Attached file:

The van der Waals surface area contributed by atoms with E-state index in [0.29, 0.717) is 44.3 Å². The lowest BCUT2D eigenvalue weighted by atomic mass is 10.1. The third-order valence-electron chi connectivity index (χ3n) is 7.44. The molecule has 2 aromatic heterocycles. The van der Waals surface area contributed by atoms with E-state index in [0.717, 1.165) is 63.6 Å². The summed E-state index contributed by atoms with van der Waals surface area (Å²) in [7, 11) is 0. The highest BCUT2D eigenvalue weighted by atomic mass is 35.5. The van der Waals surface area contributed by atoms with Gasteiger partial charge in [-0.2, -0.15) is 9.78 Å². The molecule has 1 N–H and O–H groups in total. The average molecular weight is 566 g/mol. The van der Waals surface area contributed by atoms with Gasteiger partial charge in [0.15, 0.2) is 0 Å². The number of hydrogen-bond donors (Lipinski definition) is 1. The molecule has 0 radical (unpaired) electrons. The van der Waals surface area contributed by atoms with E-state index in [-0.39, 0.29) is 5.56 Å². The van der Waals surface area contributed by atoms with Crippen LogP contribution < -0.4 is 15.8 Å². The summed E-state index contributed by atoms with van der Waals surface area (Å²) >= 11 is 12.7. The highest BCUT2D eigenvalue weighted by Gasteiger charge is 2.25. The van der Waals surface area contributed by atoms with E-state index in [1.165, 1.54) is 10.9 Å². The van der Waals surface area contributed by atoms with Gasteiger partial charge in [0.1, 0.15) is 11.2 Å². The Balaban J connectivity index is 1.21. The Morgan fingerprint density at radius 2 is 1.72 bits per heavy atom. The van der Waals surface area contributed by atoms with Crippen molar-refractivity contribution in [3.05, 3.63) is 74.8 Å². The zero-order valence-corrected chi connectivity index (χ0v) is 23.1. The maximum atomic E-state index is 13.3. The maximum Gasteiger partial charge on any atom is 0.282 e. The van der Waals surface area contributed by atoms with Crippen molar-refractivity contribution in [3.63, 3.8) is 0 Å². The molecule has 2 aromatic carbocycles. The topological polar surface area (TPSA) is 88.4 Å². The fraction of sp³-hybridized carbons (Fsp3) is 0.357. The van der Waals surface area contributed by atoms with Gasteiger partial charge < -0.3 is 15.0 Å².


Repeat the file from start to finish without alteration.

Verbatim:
The van der Waals surface area contributed by atoms with E-state index in [0.29, 0.717) is 44.3 Å². The lowest BCUT2D eigenvalue weighted by atomic mass is 10.1. The third-order valence-electron chi connectivity index (χ3n) is 7.44. The molecule has 2 aromatic heterocycles. The van der Waals surface area contributed by atoms with E-state index in [0.717, 1.165) is 63.6 Å². The summed E-state index contributed by atoms with van der Waals surface area (Å²) in [7, 11) is 0. The highest BCUT2D eigenvalue weighted by atomic mass is 35.5. The van der Waals surface area contributed by atoms with Gasteiger partial charge in [-0.2, -0.15) is 9.78 Å². The molecule has 1 N–H and O–H groups in total. The average molecular weight is 566 g/mol. The van der Waals surface area contributed by atoms with Gasteiger partial charge in [0.15, 0.2) is 0 Å². The number of hydrogen-bond donors (Lipinski definition) is 1. The molecule has 0 radical (unpaired) electrons. The van der Waals surface area contributed by atoms with E-state index in [-0.39, 0.29) is 5.56 Å². The van der Waals surface area contributed by atoms with Crippen LogP contribution < -0.4 is 15.8 Å². The summed E-state index contributed by atoms with van der Waals surface area (Å²) >= 11 is 12.7. The highest BCUT2D eigenvalue weighted by Gasteiger charge is 2.25. The van der Waals surface area contributed by atoms with E-state index in [1.165, 1.54) is 10.9 Å². The van der Waals surface area contributed by atoms with Gasteiger partial charge in [0.1, 0.15) is 11.2 Å². The Balaban J connectivity index is 1.21. The Morgan fingerprint density at radius 2 is 1.72 bits per heavy atom. The van der Waals surface area contributed by atoms with Crippen molar-refractivity contribution in [3.05, 3.63) is 74.8 Å². The zero-order valence-corrected chi connectivity index (χ0v) is 23.1. The maximum atomic E-state index is 13.3. The maximum Gasteiger partial charge on any atom is 0.282 e. The van der Waals surface area contributed by atoms with Crippen molar-refractivity contribution in [3.63, 3.8) is 0 Å². The molecule has 2 aromatic carbocycles. The topological polar surface area (TPSA) is 88.4 Å². The fraction of sp³-hybridized carbons (Fsp3) is 0.357. The van der Waals surface area contributed by atoms with Gasteiger partial charge < -0.3 is 15.0 Å².